Nepali children on sale?

Just saw this investigative piece on Nepali Times…worth the read!

On sale: Adoption from Nepal is beginning to look like trafficking

We posed as a British couple wishing to adopt a Nepali child and were told that the process was complicated and involved eight government offices and agencies. The broker said he could take care of the entire process for a $1,500 fee. If we decided to adopt from his orphanage, a further donation of $5,000 was strongly suggested.Although he initially insisted on up-front cash of a third of his fee, he agreed to take a cheque for just over half the total amount. Immediately after we agreed to pay, he said he had “just met a family from his village who wanted to put up for adoption a child the age we wanted”. Earlier, he had said it could take months to find a child as young as we were looking to adopt.

Hometown blues…

The bus stop is 20 seconds away from the gates of my house, and still I prefer standing in front of my gates waiting for the bus rather than walk those 20 yards…Nepalipan, it must be! Okay, when there is no one else waiting at the bus stop, I can probably move the stop a mere 20 yards in my favour – the commuter power…but as far as the bus that runs through our village is concerned, it stops at every yard if it can carry one more passenger, so my changing the attitude won’t make much difference. For there will be others waiting for the same bus in front of their gates all along the way! Blaming on the attitude of the “others”, I can easily (and conveniently) ward off my own guilt conscience. Anyway, once on the bus, I behave as if I am an untouchable – somebody with a deadly plague that could wipe off the entire village, or at least those on the bus. Does it work in putting off other commuters from pushing me around or stamping on my foot no matter how well I try to take it off the way? Of course not, as I have already mentioned elsewhere, pushing, shoving, stamping and shoulder charging without apology seems to be the norm in Nepal, especially while commuting. Even when I take a seat in an obscure corner of the bus, I get pushed further deeper into obscurity. I hardly seem to recognise faces in the village anymore, and the non-recognition seem to be reciprocal, which is quite a relief. Embarrassing exchanges I have experienced in the past where I didn’t know the person I was talking to but they seem to know (and keep track) of everything I did or was doing. They would ask when did I return, and how long am I staying or have I finished my studies or if I am working in the foreign land or if I had come back to get married! I would answer politely (but with great difficulty) to all those queries without knowing who I was responding to…and for wanting to be polite, I couldn’t ask who they were either!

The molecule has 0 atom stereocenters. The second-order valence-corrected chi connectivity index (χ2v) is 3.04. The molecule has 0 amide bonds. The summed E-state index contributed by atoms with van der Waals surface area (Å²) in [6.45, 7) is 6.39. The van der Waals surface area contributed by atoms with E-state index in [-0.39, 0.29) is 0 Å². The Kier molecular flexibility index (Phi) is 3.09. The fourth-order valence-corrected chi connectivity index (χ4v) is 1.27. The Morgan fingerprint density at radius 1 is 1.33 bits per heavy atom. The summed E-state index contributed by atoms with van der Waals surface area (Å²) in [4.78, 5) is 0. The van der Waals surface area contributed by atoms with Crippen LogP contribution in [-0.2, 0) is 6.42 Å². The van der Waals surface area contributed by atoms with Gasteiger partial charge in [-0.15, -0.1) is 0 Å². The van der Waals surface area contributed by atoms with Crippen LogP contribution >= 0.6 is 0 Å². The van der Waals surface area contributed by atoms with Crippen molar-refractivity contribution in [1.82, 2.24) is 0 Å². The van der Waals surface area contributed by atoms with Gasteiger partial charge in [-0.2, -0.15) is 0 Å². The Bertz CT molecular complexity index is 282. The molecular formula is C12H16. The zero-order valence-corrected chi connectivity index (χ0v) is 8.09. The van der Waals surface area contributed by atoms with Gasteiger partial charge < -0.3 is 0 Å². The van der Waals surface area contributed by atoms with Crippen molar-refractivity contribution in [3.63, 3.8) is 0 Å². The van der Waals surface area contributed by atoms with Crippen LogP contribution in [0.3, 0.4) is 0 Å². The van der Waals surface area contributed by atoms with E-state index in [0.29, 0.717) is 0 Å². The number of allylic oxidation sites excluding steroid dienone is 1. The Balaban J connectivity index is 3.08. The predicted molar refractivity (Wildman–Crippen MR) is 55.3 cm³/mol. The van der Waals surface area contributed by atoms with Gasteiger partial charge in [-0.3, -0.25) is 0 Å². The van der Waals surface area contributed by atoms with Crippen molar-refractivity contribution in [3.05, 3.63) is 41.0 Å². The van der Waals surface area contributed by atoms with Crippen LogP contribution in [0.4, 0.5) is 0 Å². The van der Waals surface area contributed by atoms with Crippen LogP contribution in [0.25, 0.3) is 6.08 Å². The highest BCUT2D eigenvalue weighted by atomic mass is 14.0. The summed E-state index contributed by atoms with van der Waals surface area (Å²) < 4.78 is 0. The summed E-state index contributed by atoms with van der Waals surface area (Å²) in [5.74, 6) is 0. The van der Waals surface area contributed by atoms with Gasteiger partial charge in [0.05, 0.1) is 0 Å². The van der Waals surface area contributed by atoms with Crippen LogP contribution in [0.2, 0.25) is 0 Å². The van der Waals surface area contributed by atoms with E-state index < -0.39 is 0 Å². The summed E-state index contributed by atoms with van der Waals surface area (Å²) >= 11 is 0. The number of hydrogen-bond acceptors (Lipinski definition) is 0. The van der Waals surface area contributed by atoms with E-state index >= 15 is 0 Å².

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crowded, crazy, catmandu: a day in the capital

Its my third day back in Kathmandu, nearly two years after my last visit. I stayed home all day yesterday. And today I am in a mood to go out and see what has changed in these two years. I plan to go to downtown Kathmandu to soak in the atmosphere (not advised for health reasons if you are a weak type!), to see what has changed over these two years since I was here last, and most of all to re-orientate myself to the sights, sounds, and smells of Kathmandu. First thing in the morning however, I wanted to go an have a haircut. A 25-rupees haircut is a very tempting prospect indeed, for I had paid 7.50 pounds only a few weeks ago for the same purpose! After the haircut and a hot shower (to my complete surprise I found a hot water system installed at home, which I wasn’t expecting at all!), and early lunch of masu-bhat, I ready myself for the challenge – use local buses, micro buses, three-wheelers et al., plus my own feet to explore Kathmandu downtown.
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